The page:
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ESPN Is Struggling

Is it too late for “the network” to stop politicizing sports? Does it even want to?

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The worldwide leader in sports is still the king of the mountain – and none of its competitors are even close to knocking it off of its block.  But ESPN is beginning to show signs of strain … and the network’s ongoing embrace of leftist ideology could exacerbate its unsustainable economics.

Over the next few weeks, ESPN will slash anywhere from 60-100 positions – its second major layoff this year.  Back in April, the network slashed 100 mostly on-air personalities.

More layoffs are likely …

What’s happening?  Fewer subscribers, fewer viewers and higher costs.  Oh, and racist anchors like Jemele Hill – who just this week was busy tweeting about “climate gentrification.”

According to Nielsen, ESPN has lost an estimated 13 million subscribers since its mid-2011 peak (which corresponds to a $1 billion annual revenue loss).

While shedding subscribers, the network has also racked up huge new costs – both in personnel and programming.  In addition to its eight-year, $15.2 billion deal to televise the National Football League (NFL)’s Monday Night Football game, the network’s nine-year, $12.6 billion deal for television rights to the National Basketball Association (NBA) has also failed to pay dividends.

Meanwhile, prime time viewership has been plunging – dropping by a whopping 19 percent in 2016.  And that’s before the brunt of the NFL anthem protests hit this season.

This decline in viewership has translated into less advertising revenue.  For example, during the first half of last year the network’s flagship newscast – SportsCenter – brought in $408 million in advertising.  For the first half of 2017, that total has dipped to $305 million.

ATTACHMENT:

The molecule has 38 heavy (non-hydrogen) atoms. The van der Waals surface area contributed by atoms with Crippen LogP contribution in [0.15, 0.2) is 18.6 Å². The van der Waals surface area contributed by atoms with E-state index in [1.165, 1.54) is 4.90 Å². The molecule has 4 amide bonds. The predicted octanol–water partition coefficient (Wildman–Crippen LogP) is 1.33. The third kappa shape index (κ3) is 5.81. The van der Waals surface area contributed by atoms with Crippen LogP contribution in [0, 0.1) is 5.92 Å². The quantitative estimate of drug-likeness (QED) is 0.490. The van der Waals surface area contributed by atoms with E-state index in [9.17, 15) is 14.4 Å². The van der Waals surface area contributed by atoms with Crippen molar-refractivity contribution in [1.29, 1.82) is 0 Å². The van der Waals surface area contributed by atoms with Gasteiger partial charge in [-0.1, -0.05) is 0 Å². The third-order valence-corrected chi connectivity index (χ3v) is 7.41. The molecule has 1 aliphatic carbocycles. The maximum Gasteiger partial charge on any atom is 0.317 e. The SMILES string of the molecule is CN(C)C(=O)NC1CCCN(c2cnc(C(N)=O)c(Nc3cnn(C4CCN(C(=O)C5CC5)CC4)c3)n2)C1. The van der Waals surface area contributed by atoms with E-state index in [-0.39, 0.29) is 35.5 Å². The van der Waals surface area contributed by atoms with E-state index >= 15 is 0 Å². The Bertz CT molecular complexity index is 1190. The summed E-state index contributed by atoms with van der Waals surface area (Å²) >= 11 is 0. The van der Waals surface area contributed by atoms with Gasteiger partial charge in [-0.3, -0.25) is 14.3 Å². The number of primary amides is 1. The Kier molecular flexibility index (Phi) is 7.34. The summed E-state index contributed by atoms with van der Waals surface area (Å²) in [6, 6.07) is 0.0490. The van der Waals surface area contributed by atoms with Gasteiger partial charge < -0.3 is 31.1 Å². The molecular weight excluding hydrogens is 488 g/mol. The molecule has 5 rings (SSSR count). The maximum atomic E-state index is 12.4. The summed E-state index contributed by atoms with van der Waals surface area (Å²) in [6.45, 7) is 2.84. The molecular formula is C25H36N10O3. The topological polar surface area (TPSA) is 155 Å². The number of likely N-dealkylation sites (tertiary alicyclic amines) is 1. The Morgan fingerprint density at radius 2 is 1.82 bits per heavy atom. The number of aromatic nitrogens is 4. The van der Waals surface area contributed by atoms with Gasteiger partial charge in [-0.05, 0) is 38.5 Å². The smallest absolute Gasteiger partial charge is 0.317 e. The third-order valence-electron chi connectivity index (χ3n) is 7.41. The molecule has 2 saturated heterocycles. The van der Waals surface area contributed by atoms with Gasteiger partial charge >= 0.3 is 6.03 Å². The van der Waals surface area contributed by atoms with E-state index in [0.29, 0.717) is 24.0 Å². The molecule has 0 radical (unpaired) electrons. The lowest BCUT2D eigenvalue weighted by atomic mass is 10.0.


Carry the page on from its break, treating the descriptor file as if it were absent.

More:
Which brings us back to Hill …

Obviously she’s not the only reason ESPN (or SportsCenter) is losing money … but she’s not helping, either.

Not only did Hill refer to U.S. president Donald Trump as a “white supremacist” – she urged advertisers to boycott NFL teams cracking down on national anthem protests.

“Change happens when advertisers are impacted,” Hill wrote.

Just what a struggling network needed, right?

Despite biting the hand that feeds, Hill somehow kept her job.  Uber-liberal Disney CEO Robert Iger – a rumored 2020 Democratic presidential candidate and the ultimate boss of ESPN – supported the network’s decision to let her off with a slap on the wrist.

“I felt we needed to take into account what other people at ESPN were feeling at this time, and that resulted in not taking action,” Iger said last month of his decision.

The Borg-like will of the collective, in other words …

Bottom line?  ESPN has gone “all in” for the far left – and done so at a time when both the network’s business model and business acumen are fading fast.  That strikes us as incredibly short-sighted.

Our view?  We’re not going to stop watching ESPN … but we have found ourselves watching much less of the network.  For example, we honestly can’t remember the last time we watched SportsCenter.  Or the NBA.

And we sure as hell will never watch Hill again …

ESPN needs to recognize its role in our society: To cover sports, not politicize them.  Until it resumes the former and ceases the latter, we expect its viewership and revenue will continue to decline … deservedly so.

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